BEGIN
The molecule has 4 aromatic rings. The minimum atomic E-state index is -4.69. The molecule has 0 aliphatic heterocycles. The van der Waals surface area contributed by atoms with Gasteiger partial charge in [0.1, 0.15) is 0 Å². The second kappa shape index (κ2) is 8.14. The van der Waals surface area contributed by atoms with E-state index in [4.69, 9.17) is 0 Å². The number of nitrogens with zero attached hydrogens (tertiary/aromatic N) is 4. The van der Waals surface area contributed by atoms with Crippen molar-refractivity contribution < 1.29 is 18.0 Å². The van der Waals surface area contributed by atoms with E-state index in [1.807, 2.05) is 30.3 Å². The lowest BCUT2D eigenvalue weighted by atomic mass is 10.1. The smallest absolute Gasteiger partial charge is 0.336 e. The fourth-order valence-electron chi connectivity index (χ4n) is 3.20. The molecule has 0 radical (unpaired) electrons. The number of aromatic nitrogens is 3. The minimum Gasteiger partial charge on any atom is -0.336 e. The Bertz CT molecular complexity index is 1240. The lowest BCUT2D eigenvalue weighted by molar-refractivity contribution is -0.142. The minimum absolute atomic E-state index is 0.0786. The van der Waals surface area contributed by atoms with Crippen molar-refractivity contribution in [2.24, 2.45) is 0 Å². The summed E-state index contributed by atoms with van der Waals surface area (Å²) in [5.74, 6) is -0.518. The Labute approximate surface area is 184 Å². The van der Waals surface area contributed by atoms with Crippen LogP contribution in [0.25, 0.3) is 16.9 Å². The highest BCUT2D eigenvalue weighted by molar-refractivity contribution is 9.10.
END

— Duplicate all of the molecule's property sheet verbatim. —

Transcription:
The molecule has 4 aromatic rings. The minimum atomic E-state index is -4.69. The molecule has 0 aliphatic heterocycles. The van der Waals surface area contributed by atoms with Gasteiger partial charge in [0.1, 0.15) is 0 Å². The second kappa shape index (κ2) is 8.14. The van der Waals surface area contributed by atoms with E-state index in [4.69, 9.17) is 0 Å². The number of nitrogens with zero attached hydrogens (tertiary/aromatic N) is 4. The van der Waals surface area contributed by atoms with Crippen molar-refractivity contribution < 1.29 is 18.0 Å². The van der Waals surface area contributed by atoms with E-state index in [1.807, 2.05) is 30.3 Å². The lowest BCUT2D eigenvalue weighted by atomic mass is 10.1. The smallest absolute Gasteiger partial charge is 0.336 e. The fourth-order valence-electron chi connectivity index (χ4n) is 3.20. The molecule has 0 radical (unpaired) electrons. The number of aromatic nitrogens is 3. The minimum Gasteiger partial charge on any atom is -0.336 e. The Bertz CT molecular complexity index is 1240. The lowest BCUT2D eigenvalue weighted by molar-refractivity contribution is -0.142. The minimum absolute atomic E-state index is 0.0786. The van der Waals surface area contributed by atoms with Crippen molar-refractivity contribution in [2.24, 2.45) is 0 Å². The summed E-state index contributed by atoms with van der Waals surface area (Å²) in [5.74, 6) is -0.518. The Labute approximate surface area is 184 Å². The van der Waals surface area contributed by atoms with Crippen LogP contribution in [0.25, 0.3) is 16.9 Å². The highest BCUT2D eigenvalue weighted by molar-refractivity contribution is 9.10.